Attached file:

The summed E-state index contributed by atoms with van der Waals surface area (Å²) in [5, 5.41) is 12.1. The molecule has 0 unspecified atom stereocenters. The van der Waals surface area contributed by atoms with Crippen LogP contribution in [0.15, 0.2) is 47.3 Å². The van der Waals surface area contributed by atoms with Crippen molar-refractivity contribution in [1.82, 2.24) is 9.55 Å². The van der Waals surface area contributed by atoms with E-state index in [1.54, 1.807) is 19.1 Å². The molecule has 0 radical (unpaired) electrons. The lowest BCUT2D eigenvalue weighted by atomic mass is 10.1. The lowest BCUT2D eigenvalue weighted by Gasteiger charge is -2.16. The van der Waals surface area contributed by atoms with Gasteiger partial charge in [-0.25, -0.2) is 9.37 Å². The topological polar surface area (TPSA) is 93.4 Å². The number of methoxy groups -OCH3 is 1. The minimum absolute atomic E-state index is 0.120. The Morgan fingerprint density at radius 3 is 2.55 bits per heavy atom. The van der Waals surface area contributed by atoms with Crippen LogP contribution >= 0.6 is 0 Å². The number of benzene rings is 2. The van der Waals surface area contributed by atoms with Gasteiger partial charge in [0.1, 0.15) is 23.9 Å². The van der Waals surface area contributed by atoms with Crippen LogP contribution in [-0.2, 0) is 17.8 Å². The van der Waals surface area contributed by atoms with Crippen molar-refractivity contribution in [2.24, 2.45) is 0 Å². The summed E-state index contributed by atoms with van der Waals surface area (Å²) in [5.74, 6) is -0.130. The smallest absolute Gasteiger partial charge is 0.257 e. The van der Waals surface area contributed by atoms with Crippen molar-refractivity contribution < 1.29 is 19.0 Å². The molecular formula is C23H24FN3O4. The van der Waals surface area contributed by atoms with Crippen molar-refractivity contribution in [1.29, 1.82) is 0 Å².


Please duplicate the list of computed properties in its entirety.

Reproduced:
The summed E-state index contributed by atoms with van der Waals surface area (Å²) in [5, 5.41) is 12.1. The molecule has 0 unspecified atom stereocenters. The van der Waals surface area contributed by atoms with Crippen LogP contribution in [0.15, 0.2) is 47.3 Å². The van der Waals surface area contributed by atoms with Crippen molar-refractivity contribution in [1.82, 2.24) is 9.55 Å². The van der Waals surface area contributed by atoms with E-state index in [1.54, 1.807) is 19.1 Å². The molecule has 0 radical (unpaired) electrons. The lowest BCUT2D eigenvalue weighted by atomic mass is 10.1. The lowest BCUT2D eigenvalue weighted by Gasteiger charge is -2.16. The van der Waals surface area contributed by atoms with Gasteiger partial charge in [-0.25, -0.2) is 9.37 Å². The topological polar surface area (TPSA) is 93.4 Å². The number of methoxy groups -OCH3 is 1. The minimum absolute atomic E-state index is 0.120. The Morgan fingerprint density at radius 3 is 2.55 bits per heavy atom. The van der Waals surface area contributed by atoms with Crippen LogP contribution >= 0.6 is 0 Å². The number of benzene rings is 2. The van der Waals surface area contributed by atoms with Gasteiger partial charge in [0.1, 0.15) is 23.9 Å². The van der Waals surface area contributed by atoms with Crippen LogP contribution in [-0.2, 0) is 17.8 Å². The van der Waals surface area contributed by atoms with Crippen molar-refractivity contribution in [2.24, 2.45) is 0 Å². The summed E-state index contributed by atoms with van der Waals surface area (Å²) in [5.74, 6) is -0.130. The smallest absolute Gasteiger partial charge is 0.257 e. The van der Waals surface area contributed by atoms with Crippen molar-refractivity contribution < 1.29 is 19.0 Å². The molecular formula is C23H24FN3O4. The van der Waals surface area contributed by atoms with Crippen molar-refractivity contribution in [1.29, 1.82) is 0 Å².